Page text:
Last week I was at Code4Lib 2009 and had a great time. I learned a lot about linked data, among other things — everyone who went is talking about linked data now — and I’ll be posting more about that. Jodi Schneider and I gave a talk and I’ll post the full details next. Until then, a few recent things to check out.
- Alastair Miles’s Code4RDA project page at Google Code. “This is an open source project to develop software for the Resource Description and Access (RDA) library standard. One goal of this work is to provide a bridge between RDA, the DCMI and the W3C Semantic Web Activity.”
- Read the revised and now final Statement of International Cataloguing Principles from IFLA. The English version (103 KB PDF) says “This statement replaces and broadens the scope of the Paris Principles from just textual works to all types of materials and from just the choice and form of entry to all aspects of bibliographic and authority data used in library catalogues. It includes not only principles and objectives (i.e., functions of the catalogue), but also guiding rules that should be included in cataloguing codes internationally, as well as guidance on search and retrieval capabilities…. This statement builds on the great cataloguing traditions of the world and also on the conceptual model in the IFLA Functional Requirements for Bibliographic Records (FRBR).”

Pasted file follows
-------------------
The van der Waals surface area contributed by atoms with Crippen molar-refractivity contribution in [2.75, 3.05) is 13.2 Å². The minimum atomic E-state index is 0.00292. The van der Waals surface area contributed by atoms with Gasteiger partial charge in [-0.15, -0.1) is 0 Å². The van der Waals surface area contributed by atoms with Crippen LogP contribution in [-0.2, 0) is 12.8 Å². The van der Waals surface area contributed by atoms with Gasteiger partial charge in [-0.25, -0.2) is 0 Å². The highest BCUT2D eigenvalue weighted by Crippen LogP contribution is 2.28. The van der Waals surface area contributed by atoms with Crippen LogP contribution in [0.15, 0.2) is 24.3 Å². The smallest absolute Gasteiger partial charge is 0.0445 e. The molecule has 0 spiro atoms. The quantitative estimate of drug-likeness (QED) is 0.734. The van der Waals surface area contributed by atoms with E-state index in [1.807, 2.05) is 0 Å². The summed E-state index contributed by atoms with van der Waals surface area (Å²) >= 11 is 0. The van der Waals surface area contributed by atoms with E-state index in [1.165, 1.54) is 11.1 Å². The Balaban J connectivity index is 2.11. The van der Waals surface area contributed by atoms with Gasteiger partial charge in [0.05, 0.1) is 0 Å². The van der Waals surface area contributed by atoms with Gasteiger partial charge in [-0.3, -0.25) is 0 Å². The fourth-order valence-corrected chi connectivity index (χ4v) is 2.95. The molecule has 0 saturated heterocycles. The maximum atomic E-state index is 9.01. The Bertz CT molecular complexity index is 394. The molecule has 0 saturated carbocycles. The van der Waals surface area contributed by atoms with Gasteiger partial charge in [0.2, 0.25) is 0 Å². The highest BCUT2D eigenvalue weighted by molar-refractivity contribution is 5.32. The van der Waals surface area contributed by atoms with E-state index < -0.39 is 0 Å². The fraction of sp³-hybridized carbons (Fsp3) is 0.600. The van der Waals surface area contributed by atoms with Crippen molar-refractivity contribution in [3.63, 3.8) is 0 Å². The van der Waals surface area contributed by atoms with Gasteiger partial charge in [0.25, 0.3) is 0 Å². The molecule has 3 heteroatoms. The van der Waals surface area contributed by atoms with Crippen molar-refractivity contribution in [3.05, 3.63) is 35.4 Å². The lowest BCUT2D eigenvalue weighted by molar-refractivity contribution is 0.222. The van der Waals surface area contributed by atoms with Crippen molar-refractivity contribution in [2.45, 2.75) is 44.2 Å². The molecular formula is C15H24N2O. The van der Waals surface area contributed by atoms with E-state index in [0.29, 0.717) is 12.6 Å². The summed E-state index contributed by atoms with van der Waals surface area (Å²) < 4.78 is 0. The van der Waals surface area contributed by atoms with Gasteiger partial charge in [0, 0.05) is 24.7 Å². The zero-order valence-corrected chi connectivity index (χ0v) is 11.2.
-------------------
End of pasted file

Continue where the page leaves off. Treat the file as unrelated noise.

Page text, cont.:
- Building a “FRBR-Inspired” Catalog: The Perseus Digital Library Experience (1 MB PDF), by Alison Babeu, from January 2008. I just found out about it last week when I sat beside Alison at Code4Lib 2009. “In the fall of 2005, the Perseus Project experimented with creating a FRBRized catalog for its current online classics collection, a collection that consists of several hundred classical texts in Greek and Latin as well as reference works and scholarly commentaries regarding these works…. Our catalog should not be called a FRBR catalog perhaps, but instead a ‘FRBR Inspired catalog.’ As such our main goal has been “practical findability,” we are seeking to support the four identified user tasks of the FRBR model, or to “Search, Identify, Select, and Obtain,” rather than to create a FRBR catalog, per se.” It’s 87 pages long and very comprehensive. The Perseus Project is a great piece of work.
- John Updike and the Problem of the Original Text. Five expressions of Rabbit, Run.